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Ceanothus problem

turmericturmeric Posts: 828
Hello, does anyone know what might have caused most of the leaves on a ceanothus to have turned brown and dried up over the past few weeks?  The tree is about 10 years old and has been wonderful every year but this year it suddenly looks like this : 

There are a few flowers on some of the branch tips but most of the leaves are brown and dried up.  The branches are green under the bark though.  Any ideas anyone? 



  • YviestevieYviestevie Posts: 7,063
    Could be frost damage.  Mine had a few brown leaves after the cold spell but it's OK now.
    Hi from Kingswinford in the West Midlands
  • turmericturmeric Posts: 828
    Hi Yviestevie, I'm down in the Southwest so it's quite mild.  I did wonder though if the two spells of snow would damage the emerging leaves.  Could that happen on an established ceanothus? It looks like someone's thrown weedkiller at it!! (They haven't obviously).
  • hogweedhogweed Posts: 4,053
    Were they green and only recently gone brown? or did they go brown shortly after the 'B from the E?
    'Optimism is the faith that leads to achievement' - Helen Keller
  • turmericturmeric Posts: 828
    They were green hogweed and have gone brown over the last few weeks.  We had snow at Easter so that might tie in.  I'm a bit confused that it's managed to flower on the tips though.  The lady at the garden centre said it was a fungus but I did initially think it was the very cold weather we had so late in the year.
  • LiriodendronLiriodendron Posts: 8,208
    I'd go for frost damage too.  I think the flowers and new leaves were in tight bud when the biting easterlies struck, and so were undamaged - the older evergreen leaves bore the brunt of the cold.  Hopefully it'll produce more leaves soon.

    In my neck of the woods most of the ceanothus, bay, rosemary etc are dead as doornails.  Other things like Photinia 'Red Robin' lost almost all their leaves but are producing new ones.  You win some, you lose some...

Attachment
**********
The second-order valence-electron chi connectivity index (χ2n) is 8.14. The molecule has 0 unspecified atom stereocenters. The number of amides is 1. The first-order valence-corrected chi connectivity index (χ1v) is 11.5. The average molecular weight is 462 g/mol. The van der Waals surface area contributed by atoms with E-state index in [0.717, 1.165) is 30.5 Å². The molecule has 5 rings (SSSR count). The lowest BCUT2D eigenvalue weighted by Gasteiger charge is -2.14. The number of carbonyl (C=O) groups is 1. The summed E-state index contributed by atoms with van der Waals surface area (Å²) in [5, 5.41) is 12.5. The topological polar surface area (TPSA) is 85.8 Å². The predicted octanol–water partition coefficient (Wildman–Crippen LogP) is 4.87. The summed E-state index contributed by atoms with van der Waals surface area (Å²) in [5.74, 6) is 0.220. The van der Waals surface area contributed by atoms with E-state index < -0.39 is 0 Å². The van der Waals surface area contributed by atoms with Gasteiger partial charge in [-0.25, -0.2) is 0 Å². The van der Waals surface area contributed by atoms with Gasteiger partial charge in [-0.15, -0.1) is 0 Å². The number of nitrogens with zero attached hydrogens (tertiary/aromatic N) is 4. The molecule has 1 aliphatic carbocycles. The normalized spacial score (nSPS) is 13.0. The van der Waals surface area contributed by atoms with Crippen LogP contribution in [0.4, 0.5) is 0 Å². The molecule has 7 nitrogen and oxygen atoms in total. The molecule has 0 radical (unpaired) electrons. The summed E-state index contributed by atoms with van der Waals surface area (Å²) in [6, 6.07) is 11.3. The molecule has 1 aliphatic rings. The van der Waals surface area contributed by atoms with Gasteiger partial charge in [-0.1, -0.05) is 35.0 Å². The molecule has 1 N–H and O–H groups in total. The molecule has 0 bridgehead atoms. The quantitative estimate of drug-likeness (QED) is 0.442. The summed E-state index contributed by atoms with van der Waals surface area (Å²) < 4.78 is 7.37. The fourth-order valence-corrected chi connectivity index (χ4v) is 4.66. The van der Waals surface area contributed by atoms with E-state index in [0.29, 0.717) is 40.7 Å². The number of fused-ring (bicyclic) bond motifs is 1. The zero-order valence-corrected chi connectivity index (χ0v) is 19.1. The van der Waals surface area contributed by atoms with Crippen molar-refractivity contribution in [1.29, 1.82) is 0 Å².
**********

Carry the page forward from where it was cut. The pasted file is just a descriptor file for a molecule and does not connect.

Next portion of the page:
Since 2019 I've lived in east Clare, in the west of Ireland.
  • turmericturmeric Posts: 828
    Is it a case of watching for new leaves and hoping it survives or could the frost have killed it?  The trunk is about a foot in diameter so it's quite an established tree which I would hope means it can fight off frost damage?
  • LiriodendronLiriodendron Posts: 8,208
    Well, it's certainly not dead yet... hopefully it'll survive, and it's certainly worth waiting to see if any more leaves are produced.
    Since 2019 I've lived in east Clare, in the west of Ireland.
  • Bobby SprayBobby Spray Posts: 21
    wheras in scotland were it only got down to -17C and my Ceanothus still lives. These are quite short lived shrubs and mine has a few dead branches every year. A trunk a foot in Diameter - thats pretty impressive as mine must be 20 yeards and is only 4" in diameter. How tall is it?
  • turmericturmeric Posts: 828
    Hi Bobby, it's about 12 foot high and wide, it's a tree, it's beautiful (normally :().  I'll have to keep my fingers crossed for it. 

    So no-one thinks it's a fungus like the lady at the GC said?
  • Dave HumbyDave Humby Posts: 1,145
    edited May 2018
    I’m on the south coast and ours suffered in the same way. I posted the following in March

    I’d forgotten we had a third plant and that was also in the same condition. Pleased to say that all 3 have recovered / recovering although some dead leaves are still in place. I was convinced they were dead and nearly cut them all down but the good folks on the forum proposed patience and am glad to say it was the right approach.
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